• Love what you do. This is simply the most important characteristic of them all. If you don’t love what you do (be it CSS Styling or JavaScript), it will truly show in what you do. Those who are passionate about what they do often clearly stand out from the crowd.
  • Be generous and share your knowledge. It’s very easy to want to keep that new CSS/JavaScript hack you found that solves the project’s issues a secret, but please don’t. The people who share their knowledge the most are often the most valuable, since they can be placed in any kind of team and improve it’s quality by a huge margin.
  • Always be on the lookout for new things. Most of the successful developers I’ve met share this common trait. Whether it be by reading blogs, spending lots of time in programming related discussions, or even talking about what’s new in web development during lunch breaks. Being on the lookout for new things all the time allows the best developers to always stay ahead of the curve.

Guided resource to prep for technical interviews: https://interviews.school/


VS Code Tips

Keyboard Shortcuts

Open the command palette

  • Ctrl + Shift + p

Select whole word under cursor

  • Ctrl + d

With nothing selected, add whole line to the clipboard

  • Ctrl + c

Shift line contents vertically

  • Alt + up or down arrow keys

Copy line contents vertically

  • Alt + Shift + up or down arrow keys

Custom shortcuts can be created and support conditions!

Snippets

Snippets are saved as either a local or global json file that can be modified. There are some really great examples in this video that demonstrate how to build efficient snippets.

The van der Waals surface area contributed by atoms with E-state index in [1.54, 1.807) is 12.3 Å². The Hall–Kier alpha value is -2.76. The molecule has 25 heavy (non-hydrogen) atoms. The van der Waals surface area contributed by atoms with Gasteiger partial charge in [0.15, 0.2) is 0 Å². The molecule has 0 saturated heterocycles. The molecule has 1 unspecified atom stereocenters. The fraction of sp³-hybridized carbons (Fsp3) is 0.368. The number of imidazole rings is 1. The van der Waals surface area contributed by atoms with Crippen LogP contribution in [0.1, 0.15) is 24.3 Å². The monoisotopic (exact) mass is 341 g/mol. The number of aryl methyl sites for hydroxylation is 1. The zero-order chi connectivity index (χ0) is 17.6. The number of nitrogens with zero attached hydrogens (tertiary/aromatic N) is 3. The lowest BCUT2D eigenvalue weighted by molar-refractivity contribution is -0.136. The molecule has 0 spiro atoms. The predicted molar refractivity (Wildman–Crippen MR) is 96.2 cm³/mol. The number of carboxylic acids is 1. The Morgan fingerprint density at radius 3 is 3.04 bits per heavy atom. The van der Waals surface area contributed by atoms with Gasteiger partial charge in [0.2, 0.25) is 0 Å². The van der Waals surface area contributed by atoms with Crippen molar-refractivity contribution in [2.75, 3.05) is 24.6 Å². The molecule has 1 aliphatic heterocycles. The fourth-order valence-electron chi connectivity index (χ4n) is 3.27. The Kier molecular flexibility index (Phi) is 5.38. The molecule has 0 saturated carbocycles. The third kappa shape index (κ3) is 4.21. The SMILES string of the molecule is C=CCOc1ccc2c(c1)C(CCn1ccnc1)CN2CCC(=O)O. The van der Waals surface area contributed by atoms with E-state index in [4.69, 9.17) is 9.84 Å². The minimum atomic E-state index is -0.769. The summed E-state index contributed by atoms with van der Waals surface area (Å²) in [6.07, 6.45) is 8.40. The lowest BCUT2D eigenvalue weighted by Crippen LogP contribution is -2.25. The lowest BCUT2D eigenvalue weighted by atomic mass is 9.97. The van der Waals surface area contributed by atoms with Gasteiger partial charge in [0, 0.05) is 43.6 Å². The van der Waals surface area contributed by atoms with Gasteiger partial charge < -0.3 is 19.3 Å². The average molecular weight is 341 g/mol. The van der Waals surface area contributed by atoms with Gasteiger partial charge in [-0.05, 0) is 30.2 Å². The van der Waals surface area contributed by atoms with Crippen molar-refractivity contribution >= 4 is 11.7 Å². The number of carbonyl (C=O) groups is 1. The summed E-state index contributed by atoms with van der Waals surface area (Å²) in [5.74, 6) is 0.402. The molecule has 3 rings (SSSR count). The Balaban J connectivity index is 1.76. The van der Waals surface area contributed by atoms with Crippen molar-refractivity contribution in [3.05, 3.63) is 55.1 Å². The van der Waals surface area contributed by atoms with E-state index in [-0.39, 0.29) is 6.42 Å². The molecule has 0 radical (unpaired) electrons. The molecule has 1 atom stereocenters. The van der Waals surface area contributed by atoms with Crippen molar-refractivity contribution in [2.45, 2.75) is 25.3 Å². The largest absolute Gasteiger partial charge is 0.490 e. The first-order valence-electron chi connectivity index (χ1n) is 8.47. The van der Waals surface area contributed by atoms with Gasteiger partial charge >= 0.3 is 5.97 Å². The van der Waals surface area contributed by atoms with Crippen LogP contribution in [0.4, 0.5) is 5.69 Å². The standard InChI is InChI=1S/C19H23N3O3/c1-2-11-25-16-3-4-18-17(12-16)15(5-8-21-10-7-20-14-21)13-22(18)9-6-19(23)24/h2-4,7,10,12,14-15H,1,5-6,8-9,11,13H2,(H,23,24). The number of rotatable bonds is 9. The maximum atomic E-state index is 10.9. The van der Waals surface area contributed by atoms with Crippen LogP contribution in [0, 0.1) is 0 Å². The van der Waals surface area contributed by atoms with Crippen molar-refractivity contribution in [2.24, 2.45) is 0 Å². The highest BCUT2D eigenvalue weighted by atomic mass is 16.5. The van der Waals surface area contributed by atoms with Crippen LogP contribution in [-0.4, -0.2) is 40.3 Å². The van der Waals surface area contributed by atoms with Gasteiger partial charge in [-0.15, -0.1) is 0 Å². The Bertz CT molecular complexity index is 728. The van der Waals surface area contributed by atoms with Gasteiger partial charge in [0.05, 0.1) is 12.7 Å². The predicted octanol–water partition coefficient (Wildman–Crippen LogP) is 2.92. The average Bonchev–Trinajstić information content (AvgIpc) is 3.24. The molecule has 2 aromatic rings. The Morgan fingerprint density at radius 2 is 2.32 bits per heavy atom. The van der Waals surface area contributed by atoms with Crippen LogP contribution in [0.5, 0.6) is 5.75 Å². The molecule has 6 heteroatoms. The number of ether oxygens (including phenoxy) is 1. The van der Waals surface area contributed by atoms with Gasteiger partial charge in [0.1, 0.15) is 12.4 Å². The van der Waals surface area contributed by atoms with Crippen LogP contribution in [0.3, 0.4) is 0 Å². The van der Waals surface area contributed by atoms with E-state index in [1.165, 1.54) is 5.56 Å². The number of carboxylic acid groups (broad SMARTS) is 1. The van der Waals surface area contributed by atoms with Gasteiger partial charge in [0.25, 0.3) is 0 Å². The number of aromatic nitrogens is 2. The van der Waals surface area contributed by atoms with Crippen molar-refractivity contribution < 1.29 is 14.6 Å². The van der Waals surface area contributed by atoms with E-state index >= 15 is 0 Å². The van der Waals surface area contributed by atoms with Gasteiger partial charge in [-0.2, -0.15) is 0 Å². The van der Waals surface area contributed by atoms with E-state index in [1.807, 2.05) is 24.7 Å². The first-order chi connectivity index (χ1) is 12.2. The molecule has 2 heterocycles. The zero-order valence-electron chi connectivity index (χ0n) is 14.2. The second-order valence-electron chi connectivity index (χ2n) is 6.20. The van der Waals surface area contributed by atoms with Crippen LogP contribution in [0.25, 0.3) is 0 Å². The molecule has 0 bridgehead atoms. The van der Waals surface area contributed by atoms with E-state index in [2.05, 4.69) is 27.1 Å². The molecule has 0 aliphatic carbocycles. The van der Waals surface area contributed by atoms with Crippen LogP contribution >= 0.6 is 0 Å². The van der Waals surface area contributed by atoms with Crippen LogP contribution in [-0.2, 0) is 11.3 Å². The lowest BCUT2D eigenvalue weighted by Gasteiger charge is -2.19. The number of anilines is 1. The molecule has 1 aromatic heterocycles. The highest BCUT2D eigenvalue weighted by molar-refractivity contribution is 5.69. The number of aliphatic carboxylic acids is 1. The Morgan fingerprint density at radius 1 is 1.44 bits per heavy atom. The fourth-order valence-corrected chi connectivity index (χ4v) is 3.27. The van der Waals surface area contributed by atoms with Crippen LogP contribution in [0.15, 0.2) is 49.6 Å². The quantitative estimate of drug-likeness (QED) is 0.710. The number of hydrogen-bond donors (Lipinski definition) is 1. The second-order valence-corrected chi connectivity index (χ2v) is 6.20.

To access, click on the settings cog in lower left, then select “user snippets.”

VS Code also comes with Emmet snippets enabled by default! This allows you to generate lots of structure quickly. For example:

div>ul>ui*4 and tab turns into

<div>
  <ul>
    <ui></ui>
    <ui></ui>
    <ui></ui>
    <ui></ui>
  </ul>
</div>

You can take this to extremes like div.content#intro>table>tr.headers>th*4^tr*7>td*4, which creates a div with an 8x4 table, and adds some classes and IDs to elements.

Settings

If you use the command palette to turn on setting sync, you can export all (or some) of your settings with your GitHub account.

Debugging

The video also contains a great overview of using debugging. Debugging looks incredibly powerful, and I feel a little foolish for not looking into it sooner! I will definitely be trying this out soon.

Version Control

From the git tab, you can perform all of your basic git actions. With GitHub integration, you can actually publish new repositories right from inside VS Code!


https://www.freecodecamp.org/news/lessons-learned-after-11-years-coding/amp/

https://simpleprogrammer.com/products/how-to-market-yourself/

https://stackingthebricks.com/tinymba/

https://medium.com/javascript-scene/the-secret-of-simple-code-a2cacd8004dd

http://dylanbritz.com/post/web-developer-roadmap-for-2021

Resources